London Wildlife Trust Sydenham Hill Wood update
by Ashley White
The autumn-winter months are the busiest time of year with regards to practical habitat management. Management activities in the wood during this period include brush cutting and raking to maintain the open, sunny glades and rides that are so valuable for wildlife, coppicing, dead hedging, pond clearance and management of invasive plant species such as cherry laurel (Prunus laurocerasus) and rhododendron (Rhododendron ponticum).
As recent visitors will be aware London Wildlife Trust has embarked on an exciting project to enhance the quality of the Ambrook, the stream that flows through part of Sydenham Hill Wood, and the dew Pond in Dulwich Wood, which is fed by the stream. Both pond and brook had been in poor condition for many years with heavy shading and build up of leaf litter causing acidification and an unpleasant smell, which resulted in the dew pond being known locally as the “sulphur pond”.
The project has been made possible with a generous grant from SITA Trust and match funding from the Dulwich Estate. The enhancements began at the end of September with a bat tree roost survey, closely followed by tree works to allow light to reach the water and prevent future build up of fallen leaves. A mini-digger was used to de-silt both the brook and pond, which will fill with water naturally, and to create a scrape between the two. Over the coming months volunteers will be involved in planting native aquatic plants, building crossing points over the stream and constructing a boardwalk and dipping platform for visitor access. The area will soon be fenced off for a period of three years with limited access to allow the new plants to establish and we ask visitors to be patient during this time- it will be worth the wait!
Previous surveys revealed there were few species of invertebrate able to tolerate the anoxic conditions of the stream and pond. Improvement of these freshwater habitats will result in an increase in invertebrates that will benefit many animals, including bats. The project will also enhance the visitor experience of the wood through improved access to the Ambrook and the dew pond for recreation, environmental education and for public events.
Over the spring and summer we recorded 19 species of butterfly in the wood, most notably ringlet, brown Argus, purple hairstreak and white-letter hairstreak, a Priority Species. This year we also started up a monthly moth survey. As the site is open access at all times this entailed volunteers sitting up over a light trap for three hours over four consecutive nights every new moon. The first survey took place in July and to date we have found a total of 303 moths of 44 species, that included tree lichen beauty (Cryphia algae), swallow-tailed (Ourapteryx sambucaria), and ruby tiger (Phragmatobia fuliginosa). While carrying out the moth surveys we also observed feeding bats and squeaking tawny owl chicks.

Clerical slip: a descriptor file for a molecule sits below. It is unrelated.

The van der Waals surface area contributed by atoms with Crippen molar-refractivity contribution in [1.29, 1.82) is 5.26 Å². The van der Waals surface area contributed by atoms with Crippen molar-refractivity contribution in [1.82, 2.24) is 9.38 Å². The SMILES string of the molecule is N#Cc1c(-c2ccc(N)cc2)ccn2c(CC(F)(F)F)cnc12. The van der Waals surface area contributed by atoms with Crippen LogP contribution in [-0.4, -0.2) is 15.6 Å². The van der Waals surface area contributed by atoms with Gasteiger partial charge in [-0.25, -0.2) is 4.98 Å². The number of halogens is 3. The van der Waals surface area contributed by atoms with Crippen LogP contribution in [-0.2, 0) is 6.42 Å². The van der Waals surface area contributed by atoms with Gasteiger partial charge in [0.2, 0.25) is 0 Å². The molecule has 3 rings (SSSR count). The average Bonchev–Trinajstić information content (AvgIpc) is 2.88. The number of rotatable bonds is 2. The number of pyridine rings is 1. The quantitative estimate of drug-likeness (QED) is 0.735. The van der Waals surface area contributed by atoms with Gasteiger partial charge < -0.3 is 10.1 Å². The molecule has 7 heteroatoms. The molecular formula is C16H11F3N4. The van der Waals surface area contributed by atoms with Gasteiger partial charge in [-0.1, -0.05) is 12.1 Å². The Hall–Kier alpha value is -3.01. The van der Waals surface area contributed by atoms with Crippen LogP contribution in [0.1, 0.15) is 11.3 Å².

Over the past year renowned entomologist Richard “Bugman” Jones has also been undertaking a repeat invertebrate survey of Sydenham Hill and Dulwich Woods. 197 species were recorded during this period, bringing the cumulative species total for the woods up to 783. Numerous unusual and scarce insects were found at the sites including: Agrilus laticornis, a nationally scarce jewel beetle associated with oaks, Mordellistena neuwaldeggiana, a nationally rare flower beetle and Auplopus carbonarius, a nationally scarce spider-hunting wasp. In his survey report Richard ranks the woods at 41st position in the chart of the top 100 British Woods. Richard goes on to say “The beetle fauna associated with dead and decaying timber is shown to be an important assemblage, and its collective character definitely supports the suggestion that the woods are of metropolitan importance for nature conservation. They may also be of national importance.”
Events have now wound down for this year, but will take place approximately once a month from early spring. 2012 will be a special year for us as the Trust will celebrate our 30th anniversary of managing Sydenham Hill Wood. A programme of celebratory events will be available at the beginning of next year and will be advertised on our website www.wildlondon.org.uk .
Volunteers continue to meet every Wednesday and on the second and fourth Sunday of each month, but we are especially looking for new volunteers for our recently formed Thursday group. If you are interested in volunteering with us please contact Ashley White, Conservation Project Officer for more details: